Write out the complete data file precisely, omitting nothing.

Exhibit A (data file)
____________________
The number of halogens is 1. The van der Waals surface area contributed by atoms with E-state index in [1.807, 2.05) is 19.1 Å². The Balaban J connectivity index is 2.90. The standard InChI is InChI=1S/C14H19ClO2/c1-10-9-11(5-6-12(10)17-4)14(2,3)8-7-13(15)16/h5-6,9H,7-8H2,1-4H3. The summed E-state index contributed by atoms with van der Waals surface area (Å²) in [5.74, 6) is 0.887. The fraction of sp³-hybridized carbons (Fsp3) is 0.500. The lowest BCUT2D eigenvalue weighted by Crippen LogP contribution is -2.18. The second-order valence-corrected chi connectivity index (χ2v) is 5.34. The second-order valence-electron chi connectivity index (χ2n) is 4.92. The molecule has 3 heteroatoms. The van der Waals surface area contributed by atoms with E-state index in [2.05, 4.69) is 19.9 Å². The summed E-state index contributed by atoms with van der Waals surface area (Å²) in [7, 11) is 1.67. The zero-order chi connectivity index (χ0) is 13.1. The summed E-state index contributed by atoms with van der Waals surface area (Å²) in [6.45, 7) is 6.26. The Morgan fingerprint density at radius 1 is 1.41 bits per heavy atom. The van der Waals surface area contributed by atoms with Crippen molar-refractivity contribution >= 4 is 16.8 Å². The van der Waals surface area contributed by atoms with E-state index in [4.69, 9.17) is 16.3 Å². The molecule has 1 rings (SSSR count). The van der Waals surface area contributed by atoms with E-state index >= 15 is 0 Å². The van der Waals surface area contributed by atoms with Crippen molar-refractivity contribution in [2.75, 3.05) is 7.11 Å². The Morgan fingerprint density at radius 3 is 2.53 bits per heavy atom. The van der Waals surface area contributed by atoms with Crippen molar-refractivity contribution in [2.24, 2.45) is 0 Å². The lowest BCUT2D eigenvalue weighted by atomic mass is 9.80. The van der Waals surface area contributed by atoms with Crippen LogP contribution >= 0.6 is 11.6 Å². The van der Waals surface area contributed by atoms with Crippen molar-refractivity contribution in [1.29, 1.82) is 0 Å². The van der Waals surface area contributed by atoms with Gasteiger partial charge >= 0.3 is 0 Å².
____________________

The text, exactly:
The number of halogens is 1. The van der Waals surface area contributed by atoms with E-state index in [1.807, 2.05) is 19.1 Å². The Balaban J connectivity index is 2.90. The standard InChI is InChI=1S/C14H19ClO2/c1-10-9-11(5-6-12(10)17-4)14(2,3)8-7-13(15)16/h5-6,9H,7-8H2,1-4H3. The summed E-state index contributed by atoms with van der Waals surface area (Å²) in [5.74, 6) is 0.887. The fraction of sp³-hybridized carbons (Fsp3) is 0.500. The lowest BCUT2D eigenvalue weighted by Crippen LogP contribution is -2.18. The second-order valence-corrected chi connectivity index (χ2v) is 5.34. The second-order valence-electron chi connectivity index (χ2n) is 4.92. The molecule has 3 heteroatoms. The van der Waals surface area contributed by atoms with E-state index in [2.05, 4.69) is 19.9 Å². The summed E-state index contributed by atoms with van der Waals surface area (Å²) in [7, 11) is 1.67. The zero-order chi connectivity index (χ0) is 13.1. The summed E-state index contributed by atoms with van der Waals surface area (Å²) in [6.45, 7) is 6.26. The Morgan fingerprint density at radius 1 is 1.41 bits per heavy atom. The van der Waals surface area contributed by atoms with Crippen molar-refractivity contribution >= 4 is 16.8 Å². The van der Waals surface area contributed by atoms with E-state index in [4.69, 9.17) is 16.3 Å². The molecule has 1 rings (SSSR count). The van der Waals surface area contributed by atoms with E-state index >= 15 is 0 Å². The van der Waals surface area contributed by atoms with Crippen molar-refractivity contribution in [2.75, 3.05) is 7.11 Å². The Morgan fingerprint density at radius 3 is 2.53 bits per heavy atom. The van der Waals surface area contributed by atoms with Crippen molar-refractivity contribution in [2.24, 2.45) is 0 Å². The lowest BCUT2D eigenvalue weighted by atomic mass is 9.80. The van der Waals surface area contributed by atoms with Crippen LogP contribution >= 0.6 is 11.6 Å². The van der Waals surface area contributed by atoms with Crippen molar-refractivity contribution in [1.29, 1.82) is 0 Å². The van der Waals surface area contributed by atoms with Gasteiger partial charge >= 0.3 is 0 Å².